And then i said, “Well, you know, go get. Oh you need a bowl. It’s in the cupboard.” But yeah, so all of those kinds of things of, you know, multi-step activities. And I have noticed, you know, Brian often more than one step instruction or carrying something out is, it’s hard for him. But I’ve noticed when it’s in the service of something he wants done, he can manage it better. So he’s decided we have, we have white shoes and black shoes. He’s decided that sometimes he wants the light shoes and sometimes he wants to black shoes.

Karen:
And that’s happened over the last few months. Like, you know, he need the white shoes and I’m like, “Well, I think they might be upstairs. Go find the, like you want them? Great. You can have the white shoes, no problem. I’ll wait for you to get the white shoes”. But so you can kind of see some of this stuff slowly turning on of, you know, I get to say what shoes but all these things, you know, as I was listening to, you know, Erin’s thing talking about the five levels of choices, just the ability to make little choices, you know, snowballs some, sometimes in a, in a slow way, but leads into, “Oh, I get to make a choice here. Oh, I want to make a choice there too.”

Genia:
Yeah. And I think it’s, choice making is something that we, you know, most people do all the time. But for somebody, for many, many people that have a disability and who have received a lot of support and who require a lot of support and not a lot of opportunity over time to make choices, they, I think part of what you’re alluding to is that people may not even understand that choice is a thing. Right. And then the more, like when they get, when people get opportunities to make choices, then all of the, then that does tend to snowball and expand to other areas of your life. And then the skills that are required in order to make choices and then follow them through like figuring out where the white shoes and what do I have to do to get them and all of the tasks that go along with that means that in pursuit of whatever one is choosing one then also has to develop a whole bunch of other skills and exercise their autonomy in order to bring that choice to fruition, which is a pretty, pretty important aspect of adult life for sure.

Karen:
Yeah, that’s one thing I think we, you know, weren’t really doing well enough and I think probably a lot of parents of people who need substantial help do as well is that because Brian needs a lot of help in managing his life, there are areas where we were deciding things for him. And you know, reasonably, you know, so I think, well, you know, could a 26 year old reasonably expected to be able to decide on their own, you know, what they do in this situation. Now, you know, so we had over aired on the, well, while I’m helping you with this thing, we’ll help you with that other things.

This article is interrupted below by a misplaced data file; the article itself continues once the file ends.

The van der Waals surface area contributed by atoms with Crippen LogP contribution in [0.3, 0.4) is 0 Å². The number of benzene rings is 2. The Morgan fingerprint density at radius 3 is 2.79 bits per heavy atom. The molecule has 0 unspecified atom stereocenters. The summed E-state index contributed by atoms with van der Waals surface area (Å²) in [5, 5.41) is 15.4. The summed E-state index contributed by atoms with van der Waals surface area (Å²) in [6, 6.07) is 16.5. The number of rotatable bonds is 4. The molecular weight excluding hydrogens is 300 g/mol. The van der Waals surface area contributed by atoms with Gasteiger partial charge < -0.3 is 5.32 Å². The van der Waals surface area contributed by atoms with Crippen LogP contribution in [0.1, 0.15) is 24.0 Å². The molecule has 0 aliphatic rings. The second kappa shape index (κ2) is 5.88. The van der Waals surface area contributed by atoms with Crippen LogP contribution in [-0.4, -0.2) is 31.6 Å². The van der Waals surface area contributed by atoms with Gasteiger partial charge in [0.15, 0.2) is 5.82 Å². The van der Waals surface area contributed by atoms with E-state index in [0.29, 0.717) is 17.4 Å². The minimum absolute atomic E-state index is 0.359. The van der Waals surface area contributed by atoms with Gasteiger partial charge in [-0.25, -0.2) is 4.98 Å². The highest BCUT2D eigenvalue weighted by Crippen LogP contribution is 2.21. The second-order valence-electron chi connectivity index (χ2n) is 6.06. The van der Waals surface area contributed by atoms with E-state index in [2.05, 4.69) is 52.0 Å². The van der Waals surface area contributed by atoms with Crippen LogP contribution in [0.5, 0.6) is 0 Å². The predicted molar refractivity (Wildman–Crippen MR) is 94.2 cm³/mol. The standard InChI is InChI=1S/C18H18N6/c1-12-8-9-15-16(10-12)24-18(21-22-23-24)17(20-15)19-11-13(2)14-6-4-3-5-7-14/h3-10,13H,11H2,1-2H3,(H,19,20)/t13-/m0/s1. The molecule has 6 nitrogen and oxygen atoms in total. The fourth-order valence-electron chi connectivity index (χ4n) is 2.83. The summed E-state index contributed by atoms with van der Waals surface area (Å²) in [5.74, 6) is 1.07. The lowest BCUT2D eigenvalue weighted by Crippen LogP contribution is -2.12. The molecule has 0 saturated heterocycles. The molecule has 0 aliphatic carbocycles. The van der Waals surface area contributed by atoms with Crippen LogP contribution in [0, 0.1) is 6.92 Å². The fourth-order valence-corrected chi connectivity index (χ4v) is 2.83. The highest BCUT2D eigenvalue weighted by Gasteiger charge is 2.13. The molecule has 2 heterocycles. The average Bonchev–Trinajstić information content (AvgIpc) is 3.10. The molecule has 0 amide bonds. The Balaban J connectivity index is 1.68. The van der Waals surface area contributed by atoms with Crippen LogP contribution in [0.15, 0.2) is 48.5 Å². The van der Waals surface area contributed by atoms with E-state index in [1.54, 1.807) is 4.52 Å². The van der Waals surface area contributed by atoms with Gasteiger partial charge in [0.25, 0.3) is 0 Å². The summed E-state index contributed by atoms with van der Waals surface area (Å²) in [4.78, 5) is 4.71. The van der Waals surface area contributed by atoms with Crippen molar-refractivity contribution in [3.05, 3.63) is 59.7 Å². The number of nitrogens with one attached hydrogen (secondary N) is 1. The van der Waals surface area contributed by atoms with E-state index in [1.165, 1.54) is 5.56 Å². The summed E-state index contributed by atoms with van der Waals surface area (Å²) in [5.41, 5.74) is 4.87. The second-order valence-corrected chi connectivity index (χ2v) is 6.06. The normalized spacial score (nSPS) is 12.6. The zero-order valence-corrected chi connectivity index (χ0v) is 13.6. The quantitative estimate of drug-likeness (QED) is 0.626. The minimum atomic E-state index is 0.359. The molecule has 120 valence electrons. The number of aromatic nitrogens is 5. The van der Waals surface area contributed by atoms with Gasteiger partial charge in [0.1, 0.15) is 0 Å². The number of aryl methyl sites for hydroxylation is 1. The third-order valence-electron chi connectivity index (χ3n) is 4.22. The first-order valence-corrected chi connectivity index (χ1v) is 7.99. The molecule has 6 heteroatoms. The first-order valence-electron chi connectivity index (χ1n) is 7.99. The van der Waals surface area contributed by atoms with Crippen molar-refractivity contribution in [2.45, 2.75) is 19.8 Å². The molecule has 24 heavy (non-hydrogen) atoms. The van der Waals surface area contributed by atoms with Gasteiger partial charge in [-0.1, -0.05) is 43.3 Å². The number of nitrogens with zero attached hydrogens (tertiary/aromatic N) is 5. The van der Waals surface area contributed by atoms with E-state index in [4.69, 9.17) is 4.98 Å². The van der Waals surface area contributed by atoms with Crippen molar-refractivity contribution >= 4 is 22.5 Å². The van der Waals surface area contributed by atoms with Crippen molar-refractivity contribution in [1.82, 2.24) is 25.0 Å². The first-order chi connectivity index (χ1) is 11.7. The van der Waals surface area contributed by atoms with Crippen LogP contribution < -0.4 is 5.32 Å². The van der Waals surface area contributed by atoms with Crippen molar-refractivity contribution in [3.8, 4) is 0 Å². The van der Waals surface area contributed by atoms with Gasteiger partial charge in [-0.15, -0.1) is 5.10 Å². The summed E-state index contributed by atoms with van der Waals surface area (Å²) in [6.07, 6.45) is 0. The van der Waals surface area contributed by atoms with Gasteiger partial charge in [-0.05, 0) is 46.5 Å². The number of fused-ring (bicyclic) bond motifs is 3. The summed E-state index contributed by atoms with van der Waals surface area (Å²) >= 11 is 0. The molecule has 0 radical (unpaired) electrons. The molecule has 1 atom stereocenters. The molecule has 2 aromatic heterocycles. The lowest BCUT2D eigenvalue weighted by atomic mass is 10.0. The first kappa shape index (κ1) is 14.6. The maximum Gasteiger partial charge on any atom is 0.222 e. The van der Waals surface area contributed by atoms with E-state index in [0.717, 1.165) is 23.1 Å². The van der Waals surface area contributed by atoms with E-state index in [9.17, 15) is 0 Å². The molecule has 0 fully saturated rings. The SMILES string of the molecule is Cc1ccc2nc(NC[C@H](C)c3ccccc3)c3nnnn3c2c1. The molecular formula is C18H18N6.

Karen:
So we’ll be given examples, but you know, just all kinds of choices about what you, what you do and when you do it. He’s not he’s not, you know, fully capable of making all those decisions, but you know, wherever we can, we’re now a lot more, a lot more focused on, well, sure, you know, you want that thing. Sure. When I said not going to have him have a, you know, all beer diet, I don’t think he’d want that anyway. But you know, like [inaudible] you can set up to the, “Oh, you want bubbly water? Yeah. It’s in the fridge. Go have it. No problem. You want this? Yeah, sure. You know it, it’s yours.” You want to wear those, you know, all those kinds of things really trying to be focusing more on why can’t he pick.

Genia:
Right.

Karen:
And purposely setting up more opportunities to pick.

Genia:
Right. Yeah. That’s great. So do you have thoughts then on actually, sorry, before I ask you that question, can you talk a little bit about how the other kinds of tweaks you’ve made around Brian’s interest and skill on the treadmill and as an athlete and how you are trying to also kind of tweak that and expand his life in that realm?

Karen: